Dr. Elizabeth Nesbitt is Curator of Paleontology at the Burke Museum and Earth Sciences professor at the University of Washington. She received her doctorate from the University of California, Berkeley.
Much of her research involves the effects of changing climate on marine faunas, from large vertebrates to invertebrates and microscopic forms. She is currently working with Burke colleagues on measuring the health of Puget Sound through examination of the foraminifera in bottom sediments.
She is continually involved with the numerous exhibits at the Burke Museum, emphasizing communicating science to all ages. For example, she curated “Cruising the Fossil Freeway”, an exhibit that featured the science of Kirk Johnson (now leading the Smithsonian’s National Museum of Natural History) and the art of Ray Troll that introduced the huge variety of American fossils through interactive stations and games.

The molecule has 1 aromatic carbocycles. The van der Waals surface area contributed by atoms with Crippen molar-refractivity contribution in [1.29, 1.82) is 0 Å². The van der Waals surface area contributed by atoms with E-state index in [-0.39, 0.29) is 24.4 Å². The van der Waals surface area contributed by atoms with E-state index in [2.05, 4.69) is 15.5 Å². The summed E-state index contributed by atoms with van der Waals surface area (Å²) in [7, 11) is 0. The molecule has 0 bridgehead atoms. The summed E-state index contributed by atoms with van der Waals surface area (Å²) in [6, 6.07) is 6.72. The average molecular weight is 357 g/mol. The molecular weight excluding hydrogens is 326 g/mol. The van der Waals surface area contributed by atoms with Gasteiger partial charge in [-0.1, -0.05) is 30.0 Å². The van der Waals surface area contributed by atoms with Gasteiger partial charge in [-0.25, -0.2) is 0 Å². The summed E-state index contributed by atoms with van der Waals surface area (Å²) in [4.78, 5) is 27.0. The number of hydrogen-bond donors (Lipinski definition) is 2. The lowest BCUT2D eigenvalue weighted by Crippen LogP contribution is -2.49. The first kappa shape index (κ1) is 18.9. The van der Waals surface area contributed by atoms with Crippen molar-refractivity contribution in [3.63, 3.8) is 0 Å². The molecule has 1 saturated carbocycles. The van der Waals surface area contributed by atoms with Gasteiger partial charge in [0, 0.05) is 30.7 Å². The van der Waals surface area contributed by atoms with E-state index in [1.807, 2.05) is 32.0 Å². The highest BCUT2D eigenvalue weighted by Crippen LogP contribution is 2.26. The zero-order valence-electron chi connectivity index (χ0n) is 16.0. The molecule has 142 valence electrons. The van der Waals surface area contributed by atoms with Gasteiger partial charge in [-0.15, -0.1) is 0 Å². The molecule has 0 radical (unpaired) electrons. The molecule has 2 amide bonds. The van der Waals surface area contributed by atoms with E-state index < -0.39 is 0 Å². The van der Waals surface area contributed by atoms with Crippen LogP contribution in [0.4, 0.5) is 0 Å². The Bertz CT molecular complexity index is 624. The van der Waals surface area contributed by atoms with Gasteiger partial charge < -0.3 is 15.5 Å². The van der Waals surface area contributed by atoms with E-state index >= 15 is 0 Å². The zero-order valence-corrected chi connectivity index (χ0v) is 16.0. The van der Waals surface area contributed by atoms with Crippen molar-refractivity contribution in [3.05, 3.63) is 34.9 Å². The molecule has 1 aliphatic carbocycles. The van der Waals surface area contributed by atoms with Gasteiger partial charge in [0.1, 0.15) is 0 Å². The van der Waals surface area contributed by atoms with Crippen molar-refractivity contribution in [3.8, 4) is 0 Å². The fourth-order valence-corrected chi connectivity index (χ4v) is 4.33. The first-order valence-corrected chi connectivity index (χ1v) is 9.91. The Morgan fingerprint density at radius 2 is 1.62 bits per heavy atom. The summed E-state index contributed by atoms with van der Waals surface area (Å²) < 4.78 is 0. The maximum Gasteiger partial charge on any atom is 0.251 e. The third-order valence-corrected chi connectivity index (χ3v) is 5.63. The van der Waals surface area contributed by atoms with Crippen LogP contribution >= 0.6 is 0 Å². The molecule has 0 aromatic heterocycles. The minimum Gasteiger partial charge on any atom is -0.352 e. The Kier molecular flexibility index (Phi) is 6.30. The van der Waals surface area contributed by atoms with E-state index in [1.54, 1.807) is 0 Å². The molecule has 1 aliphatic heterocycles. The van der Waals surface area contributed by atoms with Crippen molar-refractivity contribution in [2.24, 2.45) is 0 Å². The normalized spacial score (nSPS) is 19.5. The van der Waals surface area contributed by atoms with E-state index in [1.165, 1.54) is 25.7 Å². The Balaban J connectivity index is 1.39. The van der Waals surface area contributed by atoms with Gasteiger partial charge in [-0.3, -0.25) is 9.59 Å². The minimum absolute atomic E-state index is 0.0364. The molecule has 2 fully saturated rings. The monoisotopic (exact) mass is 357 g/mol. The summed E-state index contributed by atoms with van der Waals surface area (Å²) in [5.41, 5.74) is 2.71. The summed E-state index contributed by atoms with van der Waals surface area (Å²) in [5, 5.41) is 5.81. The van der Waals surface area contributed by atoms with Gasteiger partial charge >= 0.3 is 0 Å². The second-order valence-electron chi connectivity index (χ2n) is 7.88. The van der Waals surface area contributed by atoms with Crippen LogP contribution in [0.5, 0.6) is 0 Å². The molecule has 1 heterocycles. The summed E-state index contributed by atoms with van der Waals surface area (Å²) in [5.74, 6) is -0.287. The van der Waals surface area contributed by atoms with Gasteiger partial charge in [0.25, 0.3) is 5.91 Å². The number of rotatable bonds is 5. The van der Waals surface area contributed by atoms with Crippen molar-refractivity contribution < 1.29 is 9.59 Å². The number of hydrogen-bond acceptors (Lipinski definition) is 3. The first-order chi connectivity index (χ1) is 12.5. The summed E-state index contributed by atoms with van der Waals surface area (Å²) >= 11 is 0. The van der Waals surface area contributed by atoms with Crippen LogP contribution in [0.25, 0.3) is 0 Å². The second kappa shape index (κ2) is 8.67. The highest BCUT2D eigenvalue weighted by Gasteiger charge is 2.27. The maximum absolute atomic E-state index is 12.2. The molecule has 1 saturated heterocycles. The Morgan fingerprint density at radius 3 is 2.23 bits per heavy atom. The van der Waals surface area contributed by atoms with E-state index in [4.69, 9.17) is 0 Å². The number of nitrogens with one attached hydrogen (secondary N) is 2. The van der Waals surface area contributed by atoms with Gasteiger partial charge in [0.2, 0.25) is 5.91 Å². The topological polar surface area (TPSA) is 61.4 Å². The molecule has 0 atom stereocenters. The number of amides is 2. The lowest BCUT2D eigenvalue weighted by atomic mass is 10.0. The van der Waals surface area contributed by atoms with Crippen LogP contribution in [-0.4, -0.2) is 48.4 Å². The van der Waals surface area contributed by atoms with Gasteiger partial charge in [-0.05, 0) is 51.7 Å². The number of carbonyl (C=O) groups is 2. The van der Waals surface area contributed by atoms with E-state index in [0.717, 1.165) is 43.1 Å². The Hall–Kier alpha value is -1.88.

Numerous fossils of whales and other marine mammals collected on beaches of the Olympic Peninsula are housed in the Burke Museum. A new whale from this area was described in a technical paper published in 2015. Visiting paleontologists are currently studying several small whales and an ancestor of seals and sea lions, all collected from western Washington and between 30 million and 35 million years old. (Updated Oct. 2021)